Ryanair, Easyjet, British Airways passengers owed £520 but 'need to contact airline themselves'

Holidaymakers could be owed £520 if their British Airways or easyJet flight is delayed. Passengers are entitled to compensation of up to £520 if their flights are delayed by more than three hours, but they must contact the airlines themselves to file a claim.

Which? Rocio Concha said: “While airlines already have a legal responsibility to inform passengers of their rights to compensation and assistance when things go wrong, too often we hear that this is not taking place.

“That this case needs to be brought at all once again exposes the UK’s feeble passenger rights protections.” The country's two busiest airports have seen British Airways and easyJet grounding flights on Monday (July 8) amid air traffic strikes.

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One passenger, Tom McCarthy, wrote on X : “To make us sit on a plane for 3 hours to then cancel the flight and give us zero alternatives is an absolute disgrace! Family holiday cancelled, now no doubt I will have to fight tooth and nail for my money back and compensation!”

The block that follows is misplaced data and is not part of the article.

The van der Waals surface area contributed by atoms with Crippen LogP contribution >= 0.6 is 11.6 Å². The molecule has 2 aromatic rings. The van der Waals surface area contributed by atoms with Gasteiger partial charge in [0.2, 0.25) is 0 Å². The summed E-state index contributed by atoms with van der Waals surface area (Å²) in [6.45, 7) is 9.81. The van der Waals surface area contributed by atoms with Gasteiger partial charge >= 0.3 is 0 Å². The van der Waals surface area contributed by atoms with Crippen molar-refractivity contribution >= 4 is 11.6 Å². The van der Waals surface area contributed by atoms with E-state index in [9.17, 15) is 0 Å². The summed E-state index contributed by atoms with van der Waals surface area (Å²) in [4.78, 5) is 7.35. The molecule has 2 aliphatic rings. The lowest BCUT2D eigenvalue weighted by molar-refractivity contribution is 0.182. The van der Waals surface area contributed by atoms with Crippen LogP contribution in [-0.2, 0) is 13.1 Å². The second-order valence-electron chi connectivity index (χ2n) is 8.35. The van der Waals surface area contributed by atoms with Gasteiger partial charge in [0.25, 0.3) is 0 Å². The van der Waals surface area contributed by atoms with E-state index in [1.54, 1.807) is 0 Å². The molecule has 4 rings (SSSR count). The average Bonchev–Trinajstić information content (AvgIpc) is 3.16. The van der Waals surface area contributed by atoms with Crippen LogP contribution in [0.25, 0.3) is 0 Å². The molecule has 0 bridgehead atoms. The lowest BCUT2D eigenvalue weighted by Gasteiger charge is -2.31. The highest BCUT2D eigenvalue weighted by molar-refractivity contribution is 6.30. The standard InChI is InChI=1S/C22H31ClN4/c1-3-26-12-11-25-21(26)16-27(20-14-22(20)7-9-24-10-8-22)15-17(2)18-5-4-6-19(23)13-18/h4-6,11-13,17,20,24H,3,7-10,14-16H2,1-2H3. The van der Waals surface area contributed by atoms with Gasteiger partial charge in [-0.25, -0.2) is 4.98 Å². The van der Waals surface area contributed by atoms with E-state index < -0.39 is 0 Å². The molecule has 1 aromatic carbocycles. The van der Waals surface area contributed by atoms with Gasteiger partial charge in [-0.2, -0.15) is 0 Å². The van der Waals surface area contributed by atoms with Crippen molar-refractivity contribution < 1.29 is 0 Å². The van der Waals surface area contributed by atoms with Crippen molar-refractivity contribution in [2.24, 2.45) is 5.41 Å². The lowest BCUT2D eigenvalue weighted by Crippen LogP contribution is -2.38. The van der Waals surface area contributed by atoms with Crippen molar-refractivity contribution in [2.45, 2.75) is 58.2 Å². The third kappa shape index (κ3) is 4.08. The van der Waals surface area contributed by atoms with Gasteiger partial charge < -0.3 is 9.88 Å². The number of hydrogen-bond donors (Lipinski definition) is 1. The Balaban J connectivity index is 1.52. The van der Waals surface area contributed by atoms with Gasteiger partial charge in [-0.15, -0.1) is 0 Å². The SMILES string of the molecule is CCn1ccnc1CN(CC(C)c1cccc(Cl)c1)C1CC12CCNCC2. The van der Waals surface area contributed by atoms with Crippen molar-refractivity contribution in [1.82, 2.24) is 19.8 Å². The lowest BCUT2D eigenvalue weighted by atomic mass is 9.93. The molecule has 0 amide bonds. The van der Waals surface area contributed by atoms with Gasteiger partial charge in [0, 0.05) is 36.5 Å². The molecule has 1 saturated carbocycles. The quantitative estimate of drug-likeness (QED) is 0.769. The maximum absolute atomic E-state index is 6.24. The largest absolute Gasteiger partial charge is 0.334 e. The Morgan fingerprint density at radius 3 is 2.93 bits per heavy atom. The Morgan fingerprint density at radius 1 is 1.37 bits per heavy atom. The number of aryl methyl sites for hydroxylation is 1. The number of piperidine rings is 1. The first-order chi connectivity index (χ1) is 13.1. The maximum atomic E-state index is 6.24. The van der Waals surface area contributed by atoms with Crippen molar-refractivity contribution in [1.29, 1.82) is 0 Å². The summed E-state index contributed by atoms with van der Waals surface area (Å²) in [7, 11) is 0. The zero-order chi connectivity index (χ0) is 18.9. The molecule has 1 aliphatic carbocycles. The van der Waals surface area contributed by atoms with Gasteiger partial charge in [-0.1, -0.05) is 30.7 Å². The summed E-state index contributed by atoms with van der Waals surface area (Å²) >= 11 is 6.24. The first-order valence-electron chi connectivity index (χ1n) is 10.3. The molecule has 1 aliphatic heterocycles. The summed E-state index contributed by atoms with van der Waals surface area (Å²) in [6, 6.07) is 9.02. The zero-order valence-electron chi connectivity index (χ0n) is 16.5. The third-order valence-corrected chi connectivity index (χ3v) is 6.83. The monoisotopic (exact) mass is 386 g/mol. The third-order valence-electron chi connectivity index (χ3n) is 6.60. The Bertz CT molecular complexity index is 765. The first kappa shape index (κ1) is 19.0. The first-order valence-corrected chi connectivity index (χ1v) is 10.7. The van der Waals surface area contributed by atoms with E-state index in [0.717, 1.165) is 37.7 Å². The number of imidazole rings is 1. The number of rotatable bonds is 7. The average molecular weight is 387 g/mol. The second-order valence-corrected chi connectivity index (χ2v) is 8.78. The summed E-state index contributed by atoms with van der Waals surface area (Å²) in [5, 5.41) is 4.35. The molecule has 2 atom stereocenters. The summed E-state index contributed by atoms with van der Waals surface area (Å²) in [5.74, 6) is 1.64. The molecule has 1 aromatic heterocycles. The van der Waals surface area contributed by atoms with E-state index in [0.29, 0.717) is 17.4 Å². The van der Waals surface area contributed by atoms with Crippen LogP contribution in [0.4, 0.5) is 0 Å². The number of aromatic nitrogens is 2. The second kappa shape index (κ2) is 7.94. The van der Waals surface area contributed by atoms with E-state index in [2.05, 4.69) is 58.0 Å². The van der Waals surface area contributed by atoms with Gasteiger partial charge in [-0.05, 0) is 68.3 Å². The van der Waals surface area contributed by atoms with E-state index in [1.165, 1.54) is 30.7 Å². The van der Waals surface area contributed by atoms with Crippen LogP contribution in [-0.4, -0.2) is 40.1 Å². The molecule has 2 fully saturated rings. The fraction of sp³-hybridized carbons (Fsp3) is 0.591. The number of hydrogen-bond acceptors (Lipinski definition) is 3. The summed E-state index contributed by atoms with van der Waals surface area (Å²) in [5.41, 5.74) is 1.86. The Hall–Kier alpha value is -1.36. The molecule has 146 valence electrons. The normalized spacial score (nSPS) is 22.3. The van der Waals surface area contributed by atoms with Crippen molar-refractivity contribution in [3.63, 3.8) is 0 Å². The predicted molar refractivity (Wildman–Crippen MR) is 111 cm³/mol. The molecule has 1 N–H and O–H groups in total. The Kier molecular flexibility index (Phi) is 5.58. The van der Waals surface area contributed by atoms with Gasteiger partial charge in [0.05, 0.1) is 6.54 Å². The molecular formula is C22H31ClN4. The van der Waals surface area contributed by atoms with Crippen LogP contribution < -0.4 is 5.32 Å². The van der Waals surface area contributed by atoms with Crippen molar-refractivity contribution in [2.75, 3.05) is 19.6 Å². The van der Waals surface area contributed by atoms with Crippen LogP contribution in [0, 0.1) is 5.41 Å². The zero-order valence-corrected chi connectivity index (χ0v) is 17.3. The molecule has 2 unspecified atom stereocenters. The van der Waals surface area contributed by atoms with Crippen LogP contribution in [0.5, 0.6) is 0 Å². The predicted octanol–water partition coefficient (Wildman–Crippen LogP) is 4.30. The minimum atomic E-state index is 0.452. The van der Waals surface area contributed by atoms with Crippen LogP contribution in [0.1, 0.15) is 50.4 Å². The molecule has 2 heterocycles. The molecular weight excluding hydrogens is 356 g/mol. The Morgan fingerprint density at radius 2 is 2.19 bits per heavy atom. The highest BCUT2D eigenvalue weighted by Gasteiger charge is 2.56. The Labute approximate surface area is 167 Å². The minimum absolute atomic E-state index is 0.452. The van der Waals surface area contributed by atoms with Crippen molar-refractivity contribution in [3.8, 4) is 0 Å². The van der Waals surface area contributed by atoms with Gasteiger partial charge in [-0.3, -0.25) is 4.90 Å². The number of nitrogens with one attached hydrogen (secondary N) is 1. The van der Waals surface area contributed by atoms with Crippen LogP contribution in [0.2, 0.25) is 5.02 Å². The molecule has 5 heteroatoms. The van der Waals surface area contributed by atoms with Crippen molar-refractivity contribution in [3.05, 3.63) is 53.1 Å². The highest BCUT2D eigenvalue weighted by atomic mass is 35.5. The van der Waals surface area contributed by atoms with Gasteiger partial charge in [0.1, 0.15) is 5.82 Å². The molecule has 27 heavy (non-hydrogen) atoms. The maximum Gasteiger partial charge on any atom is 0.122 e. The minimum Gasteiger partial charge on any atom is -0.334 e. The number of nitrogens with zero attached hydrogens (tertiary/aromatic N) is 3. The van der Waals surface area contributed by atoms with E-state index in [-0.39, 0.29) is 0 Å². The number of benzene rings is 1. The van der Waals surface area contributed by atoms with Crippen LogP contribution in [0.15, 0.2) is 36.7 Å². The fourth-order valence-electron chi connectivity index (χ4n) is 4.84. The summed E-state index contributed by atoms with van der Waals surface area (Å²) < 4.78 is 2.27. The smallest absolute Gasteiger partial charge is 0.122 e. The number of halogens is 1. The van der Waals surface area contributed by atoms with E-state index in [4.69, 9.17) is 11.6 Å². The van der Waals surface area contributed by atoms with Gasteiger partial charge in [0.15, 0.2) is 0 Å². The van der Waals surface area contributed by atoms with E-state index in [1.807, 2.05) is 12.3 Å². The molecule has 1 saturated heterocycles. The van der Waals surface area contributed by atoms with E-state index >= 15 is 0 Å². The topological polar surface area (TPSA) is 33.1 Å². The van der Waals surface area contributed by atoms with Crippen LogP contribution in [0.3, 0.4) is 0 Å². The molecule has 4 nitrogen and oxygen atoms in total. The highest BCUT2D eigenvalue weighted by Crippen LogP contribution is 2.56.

At least 10,000 passengers on easyJet and British Airways will be affected by travel chaos as the airlines issue apologies to their passengers. Easyjet said: “We’re sorry that your flight has been cancelled. This is due to air traffic control restrictions.

"The disruption to your flight is outside of our control and is considered to be an extraordinary circumstance.” Ryanair, Europe’s biggest budget airline, Ryanair, made no UK cancellation and has condemned what it calls “unacceptable” delays due to “repeated air-traffic control staff shortages across Europe”.

In a statement on its website it apologised to passengers for “the excessive flight delays caused by European ATC staff shortages today Monday 8 Jul which are affecting all European airlines." It said: “ATC services, which have had the benefit of no French ATC strike disruption this summer, continue to underperform (despite flight volumes being 5 per cent behind 2019 levels) with repeated ‘staff shortages’.”